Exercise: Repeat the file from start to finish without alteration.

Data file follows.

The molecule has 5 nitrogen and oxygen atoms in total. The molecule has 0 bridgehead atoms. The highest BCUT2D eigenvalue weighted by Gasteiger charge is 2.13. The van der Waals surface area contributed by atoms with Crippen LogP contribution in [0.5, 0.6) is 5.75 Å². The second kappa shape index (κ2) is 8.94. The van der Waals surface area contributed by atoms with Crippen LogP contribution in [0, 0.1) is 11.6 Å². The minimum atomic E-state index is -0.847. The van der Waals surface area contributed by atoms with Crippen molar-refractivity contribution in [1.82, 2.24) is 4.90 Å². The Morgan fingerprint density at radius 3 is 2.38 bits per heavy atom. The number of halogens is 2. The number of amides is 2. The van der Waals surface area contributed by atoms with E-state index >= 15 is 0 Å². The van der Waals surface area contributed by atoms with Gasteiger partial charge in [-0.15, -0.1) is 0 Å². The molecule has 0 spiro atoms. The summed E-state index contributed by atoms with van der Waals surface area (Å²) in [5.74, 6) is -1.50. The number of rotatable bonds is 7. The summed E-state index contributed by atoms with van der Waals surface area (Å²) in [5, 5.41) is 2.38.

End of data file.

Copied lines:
The molecule has 5 nitrogen and oxygen atoms in total. The molecule has 0 bridgehead atoms. The highest BCUT2D eigenvalue weighted by Gasteiger charge is 2.13. The van der Waals surface area contributed by atoms with Crippen LogP contribution in [0.5, 0.6) is 5.75 Å². The second kappa shape index (κ2) is 8.94. The van der Waals surface area contributed by atoms with Crippen LogP contribution in [0, 0.1) is 11.6 Å². The minimum atomic E-state index is -0.847. The van der Waals surface area contributed by atoms with Crippen molar-refractivity contribution in [1.82, 2.24) is 4.90 Å². The Morgan fingerprint density at radius 3 is 2.38 bits per heavy atom. The number of halogens is 2. The number of amides is 2. The van der Waals surface area contributed by atoms with E-state index >= 15 is 0 Å². The van der Waals surface area contributed by atoms with Gasteiger partial charge in [-0.15, -0.1) is 0 Å². The molecule has 0 spiro atoms. The summed E-state index contributed by atoms with van der Waals surface area (Å²) in [5.74, 6) is -1.50. The number of rotatable bonds is 7. The summed E-state index contributed by atoms with van der Waals surface area (Å²) in [5, 5.41) is 2.38.